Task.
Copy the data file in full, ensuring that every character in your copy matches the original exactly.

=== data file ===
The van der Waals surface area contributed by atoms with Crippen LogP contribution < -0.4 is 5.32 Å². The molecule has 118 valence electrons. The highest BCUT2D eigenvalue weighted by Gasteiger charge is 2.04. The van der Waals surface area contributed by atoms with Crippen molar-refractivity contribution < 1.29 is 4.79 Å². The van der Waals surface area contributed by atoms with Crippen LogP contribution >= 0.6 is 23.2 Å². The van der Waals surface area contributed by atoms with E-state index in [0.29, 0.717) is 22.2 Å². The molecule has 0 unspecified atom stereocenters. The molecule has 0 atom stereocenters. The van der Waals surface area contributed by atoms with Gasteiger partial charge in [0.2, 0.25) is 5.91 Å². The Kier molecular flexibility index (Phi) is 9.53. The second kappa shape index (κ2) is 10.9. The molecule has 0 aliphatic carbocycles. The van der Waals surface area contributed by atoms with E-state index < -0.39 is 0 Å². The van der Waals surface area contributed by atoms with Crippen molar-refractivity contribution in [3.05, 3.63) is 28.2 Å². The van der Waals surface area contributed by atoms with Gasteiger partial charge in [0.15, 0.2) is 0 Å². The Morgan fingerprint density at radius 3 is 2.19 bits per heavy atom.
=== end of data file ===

The van der Waals surface area contributed by atoms with Crippen LogP contribution < -0.4 is 5.32 Å². The molecule has 118 valence electrons. The highest BCUT2D eigenvalue weighted by Gasteiger charge is 2.04. The van der Waals surface area contributed by atoms with Crippen molar-refractivity contribution < 1.29 is 4.79 Å². The van der Waals surface area contributed by atoms with Crippen LogP contribution >= 0.6 is 23.2 Å². The van der Waals surface area contributed by atoms with E-state index in [0.29, 0.717) is 22.2 Å². The molecule has 0 unspecified atom stereocenters. The molecule has 0 atom stereocenters. The van der Waals surface area contributed by atoms with Gasteiger partial charge in [0.2, 0.25) is 5.91 Å². The Kier molecular flexibility index (Phi) is 9.53. The second kappa shape index (κ2) is 10.9. The molecule has 0 aliphatic carbocycles. The van der Waals surface area contributed by atoms with E-state index < -0.39 is 0 Å². The van der Waals surface area contributed by atoms with Crippen molar-refractivity contribution in [3.05, 3.63) is 28.2 Å². The van der Waals surface area contributed by atoms with Gasteiger partial charge in [0.15, 0.2) is 0 Å². The Morgan fingerprint density at radius 3 is 2.19 bits per heavy atom.